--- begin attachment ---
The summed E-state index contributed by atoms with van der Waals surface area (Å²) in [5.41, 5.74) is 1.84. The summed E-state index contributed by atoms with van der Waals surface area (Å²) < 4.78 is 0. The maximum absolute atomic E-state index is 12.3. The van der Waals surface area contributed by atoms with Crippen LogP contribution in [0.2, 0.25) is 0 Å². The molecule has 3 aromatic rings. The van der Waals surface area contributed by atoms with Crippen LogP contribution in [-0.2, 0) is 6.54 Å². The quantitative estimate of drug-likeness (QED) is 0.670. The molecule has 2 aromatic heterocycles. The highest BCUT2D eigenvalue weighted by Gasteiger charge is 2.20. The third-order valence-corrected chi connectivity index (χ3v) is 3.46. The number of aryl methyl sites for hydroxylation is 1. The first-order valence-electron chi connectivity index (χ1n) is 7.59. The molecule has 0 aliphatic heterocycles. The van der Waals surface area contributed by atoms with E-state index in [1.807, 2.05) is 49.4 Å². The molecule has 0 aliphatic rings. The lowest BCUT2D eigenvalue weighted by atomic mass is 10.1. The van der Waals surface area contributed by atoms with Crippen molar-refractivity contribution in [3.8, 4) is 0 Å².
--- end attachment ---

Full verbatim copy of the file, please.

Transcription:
The summed E-state index contributed by atoms with van der Waals surface area (Å²) in [5.41, 5.74) is 1.84. The summed E-state index contributed by atoms with van der Waals surface area (Å²) < 4.78 is 0. The maximum absolute atomic E-state index is 12.3. The van der Waals surface area contributed by atoms with Crippen LogP contribution in [0.2, 0.25) is 0 Å². The molecule has 3 aromatic rings. The van der Waals surface area contributed by atoms with Crippen LogP contribution in [-0.2, 0) is 6.54 Å². The quantitative estimate of drug-likeness (QED) is 0.670. The molecule has 2 aromatic heterocycles. The highest BCUT2D eigenvalue weighted by Gasteiger charge is 2.20. The third-order valence-corrected chi connectivity index (χ3v) is 3.46. The number of aryl methyl sites for hydroxylation is 1. The first-order valence-electron chi connectivity index (χ1n) is 7.59. The molecule has 0 aliphatic heterocycles. The van der Waals surface area contributed by atoms with E-state index in [1.807, 2.05) is 49.4 Å². The molecule has 0 aliphatic rings. The lowest BCUT2D eigenvalue weighted by atomic mass is 10.1. The van der Waals surface area contributed by atoms with Crippen molar-refractivity contribution in [3.8, 4) is 0 Å².